date: Sunday 26 April 2015
embargo: For immediate release
Zero-hours contracts are just the tip of the iceberg when it comes to low-paid and insecure jobs, according to new analysis published today (Sunday) by the TUC.
The analysis shows that in addition to the 700,000 workers who report being on zero-hours contracts, there are another 820,000 UK employees who report being underemployed on between 0 and 19 hours a week.
The TUC says that while zero-hours contracts have dominated the media headlines, short hours-contracts, along with other forms of insecure work, are also blighting the lives of many workers.
Underemployed short-hours workers are typically paid a much lower hourly rate than other employees. The average hourly wage for a short-hours worker on fewer than 20 hours a week is £8.40 an hour, compared to £13.20 an hour for all employees.
The TUC says that short-hours contracts, which can guarantee as little as one hour a week, can allow employers to get out of paying national insurance contributions.
The average underemployed short-hours worker would have to work more than 18 hours a week for their employer to start having to pay national insurance for their employment.
The TUC says that like zero-hours workers, many short-hours workers don’t know how many shifts they will get each week and often have to compete with colleagues for extra hours.
Women are particularly at risk of becoming trapped on short-hour contracts, says the TUC. They account for nearly three-quarters (71.5 per cent) of underemployed employees on short-hours contracts.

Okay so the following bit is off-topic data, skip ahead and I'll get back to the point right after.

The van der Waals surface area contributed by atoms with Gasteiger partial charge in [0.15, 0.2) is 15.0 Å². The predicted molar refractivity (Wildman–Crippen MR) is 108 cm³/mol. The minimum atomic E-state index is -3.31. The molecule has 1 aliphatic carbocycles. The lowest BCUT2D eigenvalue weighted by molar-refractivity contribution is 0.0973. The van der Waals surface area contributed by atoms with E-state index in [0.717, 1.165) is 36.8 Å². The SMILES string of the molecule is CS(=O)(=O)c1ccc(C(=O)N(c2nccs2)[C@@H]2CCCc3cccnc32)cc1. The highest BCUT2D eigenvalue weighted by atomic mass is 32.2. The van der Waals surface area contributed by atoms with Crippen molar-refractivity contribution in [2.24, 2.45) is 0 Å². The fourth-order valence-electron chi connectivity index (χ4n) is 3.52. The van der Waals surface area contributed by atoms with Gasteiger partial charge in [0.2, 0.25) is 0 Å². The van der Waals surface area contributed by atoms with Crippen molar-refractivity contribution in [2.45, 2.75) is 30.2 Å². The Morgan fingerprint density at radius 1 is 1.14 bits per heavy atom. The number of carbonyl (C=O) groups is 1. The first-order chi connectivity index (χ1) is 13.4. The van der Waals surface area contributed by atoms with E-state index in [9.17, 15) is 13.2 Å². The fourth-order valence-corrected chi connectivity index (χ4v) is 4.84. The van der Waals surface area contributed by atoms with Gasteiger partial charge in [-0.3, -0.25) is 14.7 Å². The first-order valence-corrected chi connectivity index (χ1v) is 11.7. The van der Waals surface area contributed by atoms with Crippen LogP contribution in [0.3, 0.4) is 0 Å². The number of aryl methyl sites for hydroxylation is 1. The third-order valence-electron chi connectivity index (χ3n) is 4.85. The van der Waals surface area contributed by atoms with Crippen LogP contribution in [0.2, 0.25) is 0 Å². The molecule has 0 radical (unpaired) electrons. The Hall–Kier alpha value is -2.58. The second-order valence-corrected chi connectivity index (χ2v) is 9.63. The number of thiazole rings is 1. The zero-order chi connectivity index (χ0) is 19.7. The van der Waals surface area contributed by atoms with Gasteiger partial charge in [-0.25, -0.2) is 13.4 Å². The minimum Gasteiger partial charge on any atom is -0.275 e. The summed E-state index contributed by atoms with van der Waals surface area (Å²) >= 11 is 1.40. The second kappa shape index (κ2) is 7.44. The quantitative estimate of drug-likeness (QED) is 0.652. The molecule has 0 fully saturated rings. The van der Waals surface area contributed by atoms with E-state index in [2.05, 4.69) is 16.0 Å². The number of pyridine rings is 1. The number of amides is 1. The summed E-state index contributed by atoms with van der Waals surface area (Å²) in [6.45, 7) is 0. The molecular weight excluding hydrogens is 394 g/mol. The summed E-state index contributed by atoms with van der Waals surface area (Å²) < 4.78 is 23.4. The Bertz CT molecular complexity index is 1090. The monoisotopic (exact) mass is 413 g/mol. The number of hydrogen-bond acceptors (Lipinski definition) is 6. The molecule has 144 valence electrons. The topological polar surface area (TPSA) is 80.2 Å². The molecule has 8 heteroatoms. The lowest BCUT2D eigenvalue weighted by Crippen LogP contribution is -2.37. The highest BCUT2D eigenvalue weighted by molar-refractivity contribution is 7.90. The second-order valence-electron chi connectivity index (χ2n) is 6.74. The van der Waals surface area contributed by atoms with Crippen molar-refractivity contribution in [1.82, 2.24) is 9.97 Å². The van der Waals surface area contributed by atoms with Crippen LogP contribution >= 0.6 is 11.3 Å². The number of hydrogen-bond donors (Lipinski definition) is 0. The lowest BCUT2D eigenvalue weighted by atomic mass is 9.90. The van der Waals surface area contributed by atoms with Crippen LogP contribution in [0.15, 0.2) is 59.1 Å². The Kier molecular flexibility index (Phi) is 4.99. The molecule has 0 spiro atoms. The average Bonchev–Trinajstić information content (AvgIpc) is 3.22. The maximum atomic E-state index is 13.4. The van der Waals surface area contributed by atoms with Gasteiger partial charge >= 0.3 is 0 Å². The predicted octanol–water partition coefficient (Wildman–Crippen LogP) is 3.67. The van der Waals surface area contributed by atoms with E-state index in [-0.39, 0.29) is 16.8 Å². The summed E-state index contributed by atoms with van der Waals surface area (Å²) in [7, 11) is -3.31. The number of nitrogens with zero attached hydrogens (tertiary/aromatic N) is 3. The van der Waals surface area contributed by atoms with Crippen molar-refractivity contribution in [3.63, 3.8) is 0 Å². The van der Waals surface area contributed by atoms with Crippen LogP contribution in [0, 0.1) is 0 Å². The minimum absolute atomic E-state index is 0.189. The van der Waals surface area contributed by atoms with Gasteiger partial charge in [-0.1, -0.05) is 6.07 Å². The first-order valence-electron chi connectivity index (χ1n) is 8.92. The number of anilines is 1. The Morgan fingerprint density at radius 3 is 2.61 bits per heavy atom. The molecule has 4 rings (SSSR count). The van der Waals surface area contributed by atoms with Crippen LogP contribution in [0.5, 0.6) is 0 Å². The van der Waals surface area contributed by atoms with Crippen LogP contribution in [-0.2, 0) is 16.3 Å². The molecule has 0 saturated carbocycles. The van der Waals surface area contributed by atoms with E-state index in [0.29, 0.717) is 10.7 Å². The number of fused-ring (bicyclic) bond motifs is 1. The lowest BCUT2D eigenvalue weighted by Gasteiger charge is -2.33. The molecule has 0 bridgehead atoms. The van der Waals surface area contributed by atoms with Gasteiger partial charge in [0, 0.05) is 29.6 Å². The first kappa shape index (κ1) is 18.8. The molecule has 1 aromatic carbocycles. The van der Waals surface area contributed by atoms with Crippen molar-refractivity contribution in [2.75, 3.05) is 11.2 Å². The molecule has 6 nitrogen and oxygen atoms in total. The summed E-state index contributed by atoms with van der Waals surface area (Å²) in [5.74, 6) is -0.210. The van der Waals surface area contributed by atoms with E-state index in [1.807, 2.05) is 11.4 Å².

Retail is the worst affected sector. Nearly a third (29 per cent) of underemployed short-hour workers are employed in supermarkets, shops, warehouses and garages – nearly 250,000 people.
Education (16 per cent), accommodation and food services (14 per cent) and health and social care (12 per cent) also account for large shares.
The growth in low-paid, insecure jobs since the crash has been bad for workers and the public finances, says the TUC, with taxpayers having to subsidise poverty pay through tax credits.
The TUC says that short-hour and zero-hours contracts, along with low-paid and bogus self-employment, have reduced tax revenues and are dragging down UK productivity.
Self-employment has accounted for nearly a third (31 per cent) of the net rise in employment since 2010. Figures published last summer by the Office for National Statistics show that average earnings for self-employed workers have fallen by 22 per cent since 2008/09.
TUC General Secretary Frances O’Grady said: “Zero-hours contracts are just the tip of the iceberg when it comes to low-paid, insecure work.
“Hundreds of thousands of other workers find themselves trapped on short-hours contracts that simply do not guarantee enough hours for them to make ends meet.
“Like zero-hours contracts, short-hour contracts give too much power to the employer. Bosses have an incentive to offer low wages and fewer hours to get out of paying national insurance.
“Without more decent jobs, people will continue to have to survive off scraps of work and UK productivity will continue to tank.”
NOTES TO EDITORS:
- The 2014 to 2015 Weekly Secondary Threshold (the point at which employers must start paying NI) was £153. Therefore at the average hourly rate of £8.40 for underemployed short-hours workers, an employee must work 18.2 hours a week before their employer must begin paying NI.
- The share of the net rise in employment accounted for by self-employment refers to the most recent seasonally adjusted figures in the ONS’ April 2015 Labour Market Statistics release.
- All TUC press releases can be found at www.tuc.org.uk
- Follow the TUC on Twitter: @tucnews
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